When Egyptian women first gained the vote in 1956, a woman in the cabinet swiftly followed. Women likely thought that all would be clear sailing from that point on, but it hasn’t quite worked out that way. Almost 70 years later, only one woman is in the cabinet.
The situation of women in post-uprising Egypt is influenced by an uneasy mix of authoritarian attempts to control a voting bloc, socially ingrained patriarchal attitudes, and a creeping bias cloaked in a religious mantle. While the challenges faced by women are multiple, they may be viewed through the assaults on their political participation and on their basic rights in the constitution and state laws.
A Political Arena, Guaranteed Largely Estrogen-free
The 2006 World Economic Forum’s Global Gender Gap Report noted that Egypt “performed poorly overall (109 out of 134 countries) but was particularly impaired by its ranking on political participation and economic empowerment and opportunity.” Six years later, there has been movement: Egypt has slid another seven places to 126. Egypt performed similarly in regard to women holding cabinet positions, coming in at 95 out of 125 countries. These results are particularly disappointing in view of the hopes raised by the participation of women in the uprising.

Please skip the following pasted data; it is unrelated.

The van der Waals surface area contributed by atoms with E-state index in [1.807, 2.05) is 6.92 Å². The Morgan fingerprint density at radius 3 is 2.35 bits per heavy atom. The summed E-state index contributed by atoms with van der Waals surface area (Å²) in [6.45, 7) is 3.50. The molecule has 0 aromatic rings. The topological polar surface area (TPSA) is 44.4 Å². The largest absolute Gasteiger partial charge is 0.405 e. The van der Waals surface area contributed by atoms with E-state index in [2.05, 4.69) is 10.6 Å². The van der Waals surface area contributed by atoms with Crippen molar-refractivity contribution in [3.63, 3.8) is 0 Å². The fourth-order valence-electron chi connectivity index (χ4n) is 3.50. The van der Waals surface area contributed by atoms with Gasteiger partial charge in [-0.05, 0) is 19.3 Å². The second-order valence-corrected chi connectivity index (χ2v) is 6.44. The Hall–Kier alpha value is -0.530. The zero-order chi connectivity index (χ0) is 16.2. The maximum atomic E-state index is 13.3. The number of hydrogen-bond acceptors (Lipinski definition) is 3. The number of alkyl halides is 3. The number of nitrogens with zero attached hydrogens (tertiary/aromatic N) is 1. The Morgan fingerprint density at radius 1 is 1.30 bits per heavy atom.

When the first post-uprising elections were held, women were in for a surprise. The quota guaranteeing 64 seats in parliament for women–originally introduced by the former ruling party, the National Democratic Party (NDP), and used mainly as a way to swell its parliamentary ranks than fight for gender parity‑‑was cancelled. Despite the efforts of a myriad of women’s groups and the state-run National Council for Human Rights, and despite the fact that 108 countries worldwide exercise a parliamentary quota to ensure a measure of gender parity, women were only guaranteed one place on the party lists. With few exceptions, they were placed at the bottom. Since the candidates from successful party lists were selected in descending order, women on the lists had a paltry chance of making it into parliament.
Most protests in Iran are over economic issues. What’s different is that it seems to have tapped into a deep sense of alienation and frustration, that people aren’t just demonstrating for better working conditions or pay, but insisting on wholesale rejection of the system itself.
[The Trump administration's travel ban is] an affront to all Iranians. You can’t tell Iranians that you have their back when they confront the regime if you’re not willing to let them in your country... If you’re uncertain about going to the streets, knowing that you have somewhere to go is possibly a small encouragement. Many Iranians came here after 2009.
My guess is that the Islamic Republic will ride [these protests] out, [but they will take a] toll on the legitimacy of the government as a whole [and] undercut [Rouhani's] credibility as a guy who can fix the economy.